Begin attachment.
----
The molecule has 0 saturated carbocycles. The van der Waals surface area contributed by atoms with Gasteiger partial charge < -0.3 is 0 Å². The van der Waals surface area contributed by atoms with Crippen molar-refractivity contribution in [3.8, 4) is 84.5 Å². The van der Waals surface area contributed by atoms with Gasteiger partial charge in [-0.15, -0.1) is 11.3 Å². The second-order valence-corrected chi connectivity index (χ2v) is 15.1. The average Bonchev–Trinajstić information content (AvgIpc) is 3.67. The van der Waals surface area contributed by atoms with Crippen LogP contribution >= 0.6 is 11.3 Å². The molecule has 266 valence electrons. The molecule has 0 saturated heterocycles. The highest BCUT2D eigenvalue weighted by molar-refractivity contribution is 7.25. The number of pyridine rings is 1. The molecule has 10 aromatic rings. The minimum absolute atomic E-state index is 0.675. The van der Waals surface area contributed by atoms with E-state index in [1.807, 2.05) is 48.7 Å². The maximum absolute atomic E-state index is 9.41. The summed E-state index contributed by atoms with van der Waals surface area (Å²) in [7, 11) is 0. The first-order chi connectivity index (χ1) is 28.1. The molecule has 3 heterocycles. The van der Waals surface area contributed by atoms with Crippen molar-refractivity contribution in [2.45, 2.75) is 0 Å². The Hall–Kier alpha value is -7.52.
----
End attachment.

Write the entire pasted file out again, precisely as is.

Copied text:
The molecule has 0 saturated carbocycles. The van der Waals surface area contributed by atoms with Gasteiger partial charge < -0.3 is 0 Å². The van der Waals surface area contributed by atoms with Crippen molar-refractivity contribution in [3.8, 4) is 84.5 Å². The van der Waals surface area contributed by atoms with Gasteiger partial charge in [-0.15, -0.1) is 11.3 Å². The second-order valence-corrected chi connectivity index (χ2v) is 15.1. The average Bonchev–Trinajstić information content (AvgIpc) is 3.67. The van der Waals surface area contributed by atoms with Crippen LogP contribution >= 0.6 is 11.3 Å². The molecule has 266 valence electrons. The molecule has 0 saturated heterocycles. The highest BCUT2D eigenvalue weighted by molar-refractivity contribution is 7.25. The number of pyridine rings is 1. The molecule has 10 aromatic rings. The minimum absolute atomic E-state index is 0.675. The van der Waals surface area contributed by atoms with E-state index in [1.807, 2.05) is 48.7 Å². The maximum absolute atomic E-state index is 9.41. The summed E-state index contributed by atoms with van der Waals surface area (Å²) in [7, 11) is 0. The first-order chi connectivity index (χ1) is 28.1. The molecule has 3 heterocycles. The van der Waals surface area contributed by atoms with Crippen molar-refractivity contribution in [2.45, 2.75) is 0 Å². The Hall–Kier alpha value is -7.52.